Thursday, December 15, 2016

Good Night, and Good Luck

To the students of COMJOUR 333:

Thank you!!!

I had a fantastic time working with you this past semester. It was a pleasure to work with all of you on your various multimedia projects and semester-long blog assignment.

Please have a safe and fun winter break! :)

- Brett

Tuesday, December 6, 2016



For these final two weeks, we will:
  • How to monetize your reporting via Google AdSense and other display ad technologies 
  • Learn "best practices" in blog and web publishing including legal considerations and concerns unique to online media
  • Wrap up and discuss key accomplishments and learning outcomes from the semester

  • Continue work on your final reporting assignment (video project) - due Dec. 9.
  • Read:
    • Chapter 13: "Digital Media: Online, Mobile and Social Media"
    • Chapter 14: "Visual Journalism"

Search Engine Optimization (SEO) - Best Practices

Today in class we will look at ways to improve the search engine rankings of content in our original websites.

Search Engine Optimization (SEO) refers to the practice of refining your Web site content so that it has better visibility in search engines, such as Google.

Search engines are the primary way that people discover Web content. In the U.S., Google accounts for a vast majority of search engine referrals. Thus, it is hugely important that your content be properly indexed so that new users can discover and explore your creations.

This three-minute video gives a great overview of what SEO is all about:

But, what about specifics? Here is a great "cheat sheet" on SEO from my colleague Rebecca Cooney, an assistant professor at WSU:
Wix also has some great tips that can be reviewed at:

It's All About Algorithm

A key aspect of search engine optimization is the algorithm that drives the decisions of how search engines "rank" and determine "relevancy" for each website. Here are some resources that help explain more about the ever-changing (and somewhat secretive!) algorithms...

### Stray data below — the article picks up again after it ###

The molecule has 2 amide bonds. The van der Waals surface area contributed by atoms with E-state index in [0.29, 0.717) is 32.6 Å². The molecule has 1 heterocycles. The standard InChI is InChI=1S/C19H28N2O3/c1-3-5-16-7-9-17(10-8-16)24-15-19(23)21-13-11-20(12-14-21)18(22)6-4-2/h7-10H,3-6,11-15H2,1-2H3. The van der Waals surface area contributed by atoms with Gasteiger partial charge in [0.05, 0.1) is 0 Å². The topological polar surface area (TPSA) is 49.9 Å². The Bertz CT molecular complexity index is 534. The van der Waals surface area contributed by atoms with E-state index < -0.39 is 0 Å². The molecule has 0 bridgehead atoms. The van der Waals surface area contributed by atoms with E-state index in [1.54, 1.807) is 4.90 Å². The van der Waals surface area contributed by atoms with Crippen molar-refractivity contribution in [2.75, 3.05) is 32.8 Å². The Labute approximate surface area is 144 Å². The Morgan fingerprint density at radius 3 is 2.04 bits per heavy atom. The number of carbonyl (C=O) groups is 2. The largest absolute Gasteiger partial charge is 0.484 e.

Ways to Increase Referrals

The following information addresses some of the "best practices" in SEO for websites. It is essentially divided into two areas: On-page elements and Off-page elements. The on-page elements are things that you can control on your site...they are located on the pages of your site. This includes the text/copy, images, URL paths and even the design choices you make for your site. The off-page elements are located elsewhere on the web. This includes third-party websites, such as news sites, blogs and link aggregation services.

On-Page Elements:
The following on-page elements should be reviewed for possible tweaking so that your content is better surfaced in search engines for referral.

Page Title
  • The page title appears in the top bar of your browser
  • For critical areas of your Web site, does the page title in your browser contain the proper wording?
  • Does the Web site URL for key areas include text that would contribute to that page being indexed on critical keywords?
"Invisible" Page Content
  • Description Field text doesn't help rankings, but it does ultimately show up in the search listings
  • Keywords description fields
    • Less is more
      • No more than 5-10 keywords in your metatag
Off-Page Elements

Inbound links

  • Increase number of Web pages that link to you
    • Seen as "vote of confidence" for relevance of your site